Japanese Prime Minister Shinzo Abe on Friday formally expressed interest in joining the Trans-Pacific Partnership negotiations. The 16th round of talks with the 11 TPP nations concluded Thursday in Singapore.
The addition of Japan means that the treaty will encompass some two thirds of the global economy, but it also is expected to slow any agreement because Japan has certain concerns that must be addressed. Admittance is pending, waiting for approval by the other countries engaged in the negotiation. Their approval is likely only if they determine that Japan can maintain the momentum of negotiations.
There is opposition in Japan itself, notably from the farm lobby, which claims trade liberalization would harm Japan’s farms. Prime Minister Abe seeks to overcome that. Speaking on Japanese TV, he said, “If Japan alone continues to look inward, we will have no hope for growth. This is our last chance. If we don’t seize it, Japan will be left out.”In a press conference, he characterized the Pacific Ocean, after the TPP, as “an inland sea and a huge economic zone.”
He declined to answer whether Japan would withdraw from the discussions if it fails to persuade the other TPP members to allow existing tariffs on rice, pork, beef, wheat, dairy products and sugar to continue, as demanded earlier by Abe’s own Liberal Democratic Party.
Acting U.S. Trade Representative Demetrios Marantis welcomes the announcement saying,“Since early last year, the United States has been engaged with Japan in bilateral TPP consultations on issues of concern with respect to the automotive and insurance sectors and other non-tariff measures, and also conducting work regarding meeting TPP’s high standards.
Japan is concerned about maintaining its protections for rice, pork, beef, wheat, dairy products and sugar. In response, the United States is signaling that at least some of those products would be exempt from the negotiations. Typically, Japanese tariffs on agricultural goods average 25 percent, while manufacturer goods average 6.5 percent. Rice has a 778 percent tariff. Agricultural concessions, if they materialize, are expected to come at the expense of Japan’s manufacturing base. The TPP also seeks to eliminate trade barriers in fields that are closed to foreign competition, such as health, automotive and retail products. The Japanese government estimates indicate joining the TPP could expand Japan’s economy approximately 0.66 percent – or $33 billion.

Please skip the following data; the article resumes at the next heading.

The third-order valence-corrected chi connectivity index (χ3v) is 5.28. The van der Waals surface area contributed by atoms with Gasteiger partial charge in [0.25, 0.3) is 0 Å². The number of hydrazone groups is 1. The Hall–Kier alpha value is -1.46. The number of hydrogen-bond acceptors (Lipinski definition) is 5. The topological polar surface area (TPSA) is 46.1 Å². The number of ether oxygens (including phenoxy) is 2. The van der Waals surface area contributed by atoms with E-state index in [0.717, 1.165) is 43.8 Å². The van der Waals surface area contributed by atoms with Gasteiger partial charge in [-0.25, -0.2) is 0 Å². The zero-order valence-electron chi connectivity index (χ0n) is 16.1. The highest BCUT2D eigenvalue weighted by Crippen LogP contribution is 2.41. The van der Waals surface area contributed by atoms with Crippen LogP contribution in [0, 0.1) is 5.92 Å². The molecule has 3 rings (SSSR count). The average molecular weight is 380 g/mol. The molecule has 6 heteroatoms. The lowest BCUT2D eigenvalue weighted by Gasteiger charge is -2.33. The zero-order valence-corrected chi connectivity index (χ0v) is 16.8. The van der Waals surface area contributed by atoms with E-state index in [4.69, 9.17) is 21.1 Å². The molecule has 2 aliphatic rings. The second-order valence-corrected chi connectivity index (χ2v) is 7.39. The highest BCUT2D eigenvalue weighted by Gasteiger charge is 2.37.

Scott Paul, president of the Alliance for American Manufacturing remains cautious about including Japan. Writing in a CNBC op-ed piece on Saturday, says, “We should welcome and encourage Japan's interest in freer trade. But let's not roll out the red carpet for TPP's arrival just yet. Japan’s closed market, currency manipulation, and many other concerns stand in the way... And I highly doubt that Congress will look favorably upon a TPP proposal that doesn’t stop currency manipulation and guarantee reciprocity for American workers and businesses. We’ll work to make sure of that.”
Clearly, Representative Marantis adds, “While we continue to make progress in these consultations, important work remains to be done. We look forward to continuing these consultations with Japan as the 11 TPP countries consider Japan’s candidacy for this vital initiative in the Asia-Pacific region. We will continue to consult with Congress and stakeholders as we proceed."